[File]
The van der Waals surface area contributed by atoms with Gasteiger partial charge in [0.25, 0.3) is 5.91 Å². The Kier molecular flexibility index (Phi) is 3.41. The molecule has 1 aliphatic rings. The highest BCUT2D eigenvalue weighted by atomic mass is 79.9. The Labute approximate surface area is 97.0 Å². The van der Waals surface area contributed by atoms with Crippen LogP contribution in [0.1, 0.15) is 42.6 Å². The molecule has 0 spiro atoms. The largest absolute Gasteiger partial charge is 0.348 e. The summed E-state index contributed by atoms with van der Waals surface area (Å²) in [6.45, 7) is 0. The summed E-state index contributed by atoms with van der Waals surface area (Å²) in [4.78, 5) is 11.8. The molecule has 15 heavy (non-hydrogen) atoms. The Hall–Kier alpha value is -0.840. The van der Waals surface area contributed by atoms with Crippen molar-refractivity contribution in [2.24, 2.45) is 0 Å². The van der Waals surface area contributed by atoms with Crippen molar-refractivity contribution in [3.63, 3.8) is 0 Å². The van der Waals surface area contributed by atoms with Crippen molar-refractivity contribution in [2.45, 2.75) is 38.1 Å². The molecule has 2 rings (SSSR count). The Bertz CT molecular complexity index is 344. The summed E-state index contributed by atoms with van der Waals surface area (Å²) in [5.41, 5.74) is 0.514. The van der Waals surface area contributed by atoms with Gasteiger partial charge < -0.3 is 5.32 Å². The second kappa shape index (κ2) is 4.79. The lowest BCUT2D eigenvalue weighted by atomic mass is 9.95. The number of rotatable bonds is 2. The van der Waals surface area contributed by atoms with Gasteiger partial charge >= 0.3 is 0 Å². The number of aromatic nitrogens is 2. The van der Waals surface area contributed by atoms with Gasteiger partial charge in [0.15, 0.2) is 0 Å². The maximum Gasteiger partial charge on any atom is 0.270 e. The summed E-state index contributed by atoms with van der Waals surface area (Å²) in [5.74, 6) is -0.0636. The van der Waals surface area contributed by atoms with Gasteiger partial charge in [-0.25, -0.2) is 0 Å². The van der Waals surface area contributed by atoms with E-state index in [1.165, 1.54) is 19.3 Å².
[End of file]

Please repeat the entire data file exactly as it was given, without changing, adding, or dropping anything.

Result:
The van der Waals surface area contributed by atoms with Gasteiger partial charge in [0.25, 0.3) is 5.91 Å². The Kier molecular flexibility index (Phi) is 3.41. The molecule has 1 aliphatic rings. The highest BCUT2D eigenvalue weighted by atomic mass is 79.9. The Labute approximate surface area is 97.0 Å². The van der Waals surface area contributed by atoms with Crippen LogP contribution in [0.1, 0.15) is 42.6 Å². The molecule has 0 spiro atoms. The largest absolute Gasteiger partial charge is 0.348 e. The summed E-state index contributed by atoms with van der Waals surface area (Å²) in [6.45, 7) is 0. The summed E-state index contributed by atoms with van der Waals surface area (Å²) in [4.78, 5) is 11.8. The molecule has 15 heavy (non-hydrogen) atoms. The Hall–Kier alpha value is -0.840. The van der Waals surface area contributed by atoms with Crippen molar-refractivity contribution in [2.24, 2.45) is 0 Å². The van der Waals surface area contributed by atoms with Crippen molar-refractivity contribution in [3.63, 3.8) is 0 Å². The van der Waals surface area contributed by atoms with Crippen molar-refractivity contribution in [2.45, 2.75) is 38.1 Å². The molecule has 2 rings (SSSR count). The Bertz CT molecular complexity index is 344. The summed E-state index contributed by atoms with van der Waals surface area (Å²) in [5.41, 5.74) is 0.514. The van der Waals surface area contributed by atoms with Gasteiger partial charge < -0.3 is 5.32 Å². The second kappa shape index (κ2) is 4.79. The lowest BCUT2D eigenvalue weighted by atomic mass is 9.95. The number of rotatable bonds is 2. The van der Waals surface area contributed by atoms with Gasteiger partial charge >= 0.3 is 0 Å². The number of aromatic nitrogens is 2. The van der Waals surface area contributed by atoms with Gasteiger partial charge in [0.15, 0.2) is 0 Å². The maximum Gasteiger partial charge on any atom is 0.270 e. The summed E-state index contributed by atoms with van der Waals surface area (Å²) in [5.74, 6) is -0.0636. The van der Waals surface area contributed by atoms with Gasteiger partial charge in [-0.25, -0.2) is 0 Å². The van der Waals surface area contributed by atoms with E-state index in [1.165, 1.54) is 19.3 Å².